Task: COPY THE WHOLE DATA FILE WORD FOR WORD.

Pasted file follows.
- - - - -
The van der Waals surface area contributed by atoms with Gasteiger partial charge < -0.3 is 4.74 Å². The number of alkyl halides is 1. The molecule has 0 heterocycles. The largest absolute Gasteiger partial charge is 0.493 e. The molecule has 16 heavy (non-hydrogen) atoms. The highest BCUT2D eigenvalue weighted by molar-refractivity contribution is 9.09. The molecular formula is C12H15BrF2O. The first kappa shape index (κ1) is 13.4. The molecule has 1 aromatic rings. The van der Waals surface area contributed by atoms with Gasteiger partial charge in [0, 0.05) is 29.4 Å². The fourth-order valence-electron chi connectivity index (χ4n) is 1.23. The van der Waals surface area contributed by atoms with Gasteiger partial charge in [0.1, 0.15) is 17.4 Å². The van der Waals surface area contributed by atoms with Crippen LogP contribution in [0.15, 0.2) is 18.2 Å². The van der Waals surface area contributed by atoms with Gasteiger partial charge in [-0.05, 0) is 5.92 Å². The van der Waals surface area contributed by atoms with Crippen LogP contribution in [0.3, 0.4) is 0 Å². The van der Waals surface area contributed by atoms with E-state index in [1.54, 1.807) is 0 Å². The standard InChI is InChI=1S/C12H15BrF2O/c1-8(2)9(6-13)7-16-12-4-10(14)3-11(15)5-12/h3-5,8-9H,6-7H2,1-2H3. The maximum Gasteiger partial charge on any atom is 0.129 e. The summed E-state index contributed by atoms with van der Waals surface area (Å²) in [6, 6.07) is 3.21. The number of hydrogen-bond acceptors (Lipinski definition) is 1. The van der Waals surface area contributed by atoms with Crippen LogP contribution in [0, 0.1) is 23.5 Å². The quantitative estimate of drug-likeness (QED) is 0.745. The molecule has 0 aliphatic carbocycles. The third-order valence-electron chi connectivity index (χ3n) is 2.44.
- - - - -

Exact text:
The van der Waals surface area contributed by atoms with Gasteiger partial charge < -0.3 is 4.74 Å². The number of alkyl halides is 1. The molecule has 0 heterocycles. The largest absolute Gasteiger partial charge is 0.493 e. The molecule has 16 heavy (non-hydrogen) atoms. The highest BCUT2D eigenvalue weighted by molar-refractivity contribution is 9.09. The molecular formula is C12H15BrF2O. The first kappa shape index (κ1) is 13.4. The molecule has 1 aromatic rings. The van der Waals surface area contributed by atoms with Gasteiger partial charge in [0, 0.05) is 29.4 Å². The fourth-order valence-electron chi connectivity index (χ4n) is 1.23. The van der Waals surface area contributed by atoms with Gasteiger partial charge in [0.1, 0.15) is 17.4 Å². The van der Waals surface area contributed by atoms with Crippen LogP contribution in [0.15, 0.2) is 18.2 Å². The van der Waals surface area contributed by atoms with Gasteiger partial charge in [-0.05, 0) is 5.92 Å². The van der Waals surface area contributed by atoms with Crippen LogP contribution in [0.3, 0.4) is 0 Å². The van der Waals surface area contributed by atoms with E-state index in [1.54, 1.807) is 0 Å². The standard InChI is InChI=1S/C12H15BrF2O/c1-8(2)9(6-13)7-16-12-4-10(14)3-11(15)5-12/h3-5,8-9H,6-7H2,1-2H3. The maximum Gasteiger partial charge on any atom is 0.129 e. The summed E-state index contributed by atoms with van der Waals surface area (Å²) in [6, 6.07) is 3.21. The number of hydrogen-bond acceptors (Lipinski definition) is 1. The van der Waals surface area contributed by atoms with Crippen LogP contribution in [0, 0.1) is 23.5 Å². The quantitative estimate of drug-likeness (QED) is 0.745. The molecule has 0 aliphatic carbocycles. The third-order valence-electron chi connectivity index (χ3n) is 2.44.